Ballads and Barrack-Room Ballads

For works with similar titles, see Barrack-Room Ballads.
Ballads and Barrack-Room Ballads  (1892) 
by Rudyard Kipling

BALLADS

AND

BARRACK-ROOM BALLADS

BALLADS


AND


BARRACK-ROOM BALLADS

BY

RUDYARD KIPLING
Author of “Plain Tales from the Hills,” “The Naulahka,” etc.


New York
MACMILLAN AND CO.
AND LONDON
1892

All rights reserved

Copyright, 1892,

By MACMILLAN AND CO.

Typography by J. S. Cushing & Co., Boston, U.S.A.
Presswork by Berwick & Smith, Boston, U.S.A.

To

Beyond the path of the outmost sun, through utter darkness hurled,
Further than ever comet flared or vagrant star-dust swirled,
Sit such as fought and sailed and ruled and loved and made our world.

They are purged of pride because they died; they know the worth of their bays;
They sit at wine with the Maidens Nine, and the Gods of the Elder Days—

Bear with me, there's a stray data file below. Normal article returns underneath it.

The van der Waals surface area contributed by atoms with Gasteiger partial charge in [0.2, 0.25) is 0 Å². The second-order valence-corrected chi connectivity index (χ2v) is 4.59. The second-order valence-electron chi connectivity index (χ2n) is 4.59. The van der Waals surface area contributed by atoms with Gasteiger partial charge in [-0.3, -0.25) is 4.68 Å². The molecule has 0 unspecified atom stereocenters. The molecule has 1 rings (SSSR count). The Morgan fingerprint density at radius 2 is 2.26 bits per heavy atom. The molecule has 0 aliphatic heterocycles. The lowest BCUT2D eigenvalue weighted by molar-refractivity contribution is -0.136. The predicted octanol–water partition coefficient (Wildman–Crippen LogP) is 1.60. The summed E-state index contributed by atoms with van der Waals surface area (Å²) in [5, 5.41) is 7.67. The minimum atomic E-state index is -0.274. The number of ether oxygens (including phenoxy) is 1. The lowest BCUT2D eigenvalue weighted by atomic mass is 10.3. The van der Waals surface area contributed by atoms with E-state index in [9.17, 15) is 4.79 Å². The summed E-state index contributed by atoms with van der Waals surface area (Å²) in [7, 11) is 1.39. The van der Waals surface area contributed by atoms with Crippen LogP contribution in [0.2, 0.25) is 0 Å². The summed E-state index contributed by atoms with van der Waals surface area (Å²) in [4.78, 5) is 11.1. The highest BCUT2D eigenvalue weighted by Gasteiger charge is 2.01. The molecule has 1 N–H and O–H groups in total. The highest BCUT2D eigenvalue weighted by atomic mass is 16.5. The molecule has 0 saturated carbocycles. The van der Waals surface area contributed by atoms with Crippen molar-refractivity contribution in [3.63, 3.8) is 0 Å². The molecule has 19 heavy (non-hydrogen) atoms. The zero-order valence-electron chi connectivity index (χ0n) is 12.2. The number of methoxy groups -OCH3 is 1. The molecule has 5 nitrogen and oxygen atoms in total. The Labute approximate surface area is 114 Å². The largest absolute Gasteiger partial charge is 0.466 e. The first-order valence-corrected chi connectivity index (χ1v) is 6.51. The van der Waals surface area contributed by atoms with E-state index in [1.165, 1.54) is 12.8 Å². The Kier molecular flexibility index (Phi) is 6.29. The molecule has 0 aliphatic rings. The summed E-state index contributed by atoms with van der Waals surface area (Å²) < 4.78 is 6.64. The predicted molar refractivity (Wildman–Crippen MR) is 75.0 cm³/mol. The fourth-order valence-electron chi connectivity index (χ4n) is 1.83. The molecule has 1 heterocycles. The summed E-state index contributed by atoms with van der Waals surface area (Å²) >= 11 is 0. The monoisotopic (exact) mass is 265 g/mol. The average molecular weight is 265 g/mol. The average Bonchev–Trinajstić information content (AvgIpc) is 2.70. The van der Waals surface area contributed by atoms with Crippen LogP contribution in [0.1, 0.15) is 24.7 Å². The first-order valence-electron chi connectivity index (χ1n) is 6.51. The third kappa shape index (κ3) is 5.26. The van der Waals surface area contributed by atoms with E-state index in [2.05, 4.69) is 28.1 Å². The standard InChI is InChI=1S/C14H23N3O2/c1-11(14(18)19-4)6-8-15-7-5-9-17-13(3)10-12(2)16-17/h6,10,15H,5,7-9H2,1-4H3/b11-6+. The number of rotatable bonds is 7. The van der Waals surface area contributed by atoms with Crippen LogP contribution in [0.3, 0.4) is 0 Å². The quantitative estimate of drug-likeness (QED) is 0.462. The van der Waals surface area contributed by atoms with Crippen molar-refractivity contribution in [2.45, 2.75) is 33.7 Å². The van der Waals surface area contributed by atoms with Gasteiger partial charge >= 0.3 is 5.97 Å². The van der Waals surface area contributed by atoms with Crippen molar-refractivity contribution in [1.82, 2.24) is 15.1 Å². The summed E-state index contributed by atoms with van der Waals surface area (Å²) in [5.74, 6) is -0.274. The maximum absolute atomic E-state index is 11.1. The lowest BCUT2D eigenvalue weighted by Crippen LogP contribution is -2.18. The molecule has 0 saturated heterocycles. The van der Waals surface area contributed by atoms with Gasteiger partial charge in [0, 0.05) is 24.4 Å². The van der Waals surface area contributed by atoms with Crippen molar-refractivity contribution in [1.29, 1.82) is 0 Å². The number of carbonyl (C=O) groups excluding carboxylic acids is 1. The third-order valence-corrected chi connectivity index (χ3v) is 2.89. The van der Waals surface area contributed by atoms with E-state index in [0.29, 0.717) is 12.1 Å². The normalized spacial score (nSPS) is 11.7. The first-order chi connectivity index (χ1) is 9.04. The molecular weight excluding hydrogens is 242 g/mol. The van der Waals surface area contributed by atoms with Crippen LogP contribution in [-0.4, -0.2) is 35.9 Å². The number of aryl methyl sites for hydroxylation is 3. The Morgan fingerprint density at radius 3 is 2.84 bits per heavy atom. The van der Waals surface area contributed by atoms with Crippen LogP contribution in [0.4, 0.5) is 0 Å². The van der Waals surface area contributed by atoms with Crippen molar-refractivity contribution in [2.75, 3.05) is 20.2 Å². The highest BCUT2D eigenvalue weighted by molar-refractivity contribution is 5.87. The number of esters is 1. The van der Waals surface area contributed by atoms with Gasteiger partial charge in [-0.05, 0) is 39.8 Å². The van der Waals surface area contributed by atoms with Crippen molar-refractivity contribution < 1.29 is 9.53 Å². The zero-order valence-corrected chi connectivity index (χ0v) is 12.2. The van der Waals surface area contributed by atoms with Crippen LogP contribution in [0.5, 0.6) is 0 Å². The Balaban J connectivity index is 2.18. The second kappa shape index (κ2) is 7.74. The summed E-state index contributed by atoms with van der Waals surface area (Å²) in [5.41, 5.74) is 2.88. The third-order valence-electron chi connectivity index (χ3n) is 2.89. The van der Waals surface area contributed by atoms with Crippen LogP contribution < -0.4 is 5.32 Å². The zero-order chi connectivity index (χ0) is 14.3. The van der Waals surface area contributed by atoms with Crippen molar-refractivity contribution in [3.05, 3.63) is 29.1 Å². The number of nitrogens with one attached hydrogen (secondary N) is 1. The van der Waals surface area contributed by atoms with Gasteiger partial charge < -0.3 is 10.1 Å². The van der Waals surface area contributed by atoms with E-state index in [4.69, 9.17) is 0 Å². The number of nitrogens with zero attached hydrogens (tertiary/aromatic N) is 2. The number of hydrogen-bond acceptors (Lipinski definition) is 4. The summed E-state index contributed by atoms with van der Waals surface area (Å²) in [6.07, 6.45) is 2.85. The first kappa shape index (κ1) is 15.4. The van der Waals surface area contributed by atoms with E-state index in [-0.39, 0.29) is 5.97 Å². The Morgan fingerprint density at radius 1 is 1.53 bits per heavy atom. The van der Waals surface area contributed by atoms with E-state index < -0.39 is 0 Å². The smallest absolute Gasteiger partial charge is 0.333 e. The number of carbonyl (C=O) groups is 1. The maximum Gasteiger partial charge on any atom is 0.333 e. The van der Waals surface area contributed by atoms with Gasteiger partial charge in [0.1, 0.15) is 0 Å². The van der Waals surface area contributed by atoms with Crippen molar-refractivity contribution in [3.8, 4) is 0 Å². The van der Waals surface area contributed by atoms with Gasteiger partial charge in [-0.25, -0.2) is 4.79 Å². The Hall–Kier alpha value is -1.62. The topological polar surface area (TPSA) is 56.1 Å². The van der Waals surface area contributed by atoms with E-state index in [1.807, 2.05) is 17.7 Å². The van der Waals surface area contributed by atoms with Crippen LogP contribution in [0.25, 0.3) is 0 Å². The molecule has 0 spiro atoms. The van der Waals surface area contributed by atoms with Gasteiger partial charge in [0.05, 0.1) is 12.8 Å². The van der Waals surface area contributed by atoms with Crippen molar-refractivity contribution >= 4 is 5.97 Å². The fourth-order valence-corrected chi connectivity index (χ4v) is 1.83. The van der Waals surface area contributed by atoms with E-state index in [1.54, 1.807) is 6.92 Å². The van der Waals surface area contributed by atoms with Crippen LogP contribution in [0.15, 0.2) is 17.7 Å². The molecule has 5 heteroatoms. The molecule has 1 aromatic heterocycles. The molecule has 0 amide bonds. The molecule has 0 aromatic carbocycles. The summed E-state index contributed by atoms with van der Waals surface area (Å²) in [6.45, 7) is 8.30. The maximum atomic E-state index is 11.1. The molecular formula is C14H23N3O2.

It is their will to serve or be still as fitteth our Father’s praise.

’Tis theirs to sweep through the ringing deep where Azrael’s outposts are,
Or buffet a path through the Pits red wrath when God goes out to war,
Or hang with the reckless Seraphim on the rein of a red-maned star.

They take their mirth in the joy of the earth—they dare not grieve for her pain—
For they know of toil and the end of toil—they know God’s Law is plain;
So they whistle the Devil to make them sport who know that sin is vain.

And ofttimes cometh our wise Lord God, master of every trade,
And tells them tales of the Seventh Day—of Edens newly made,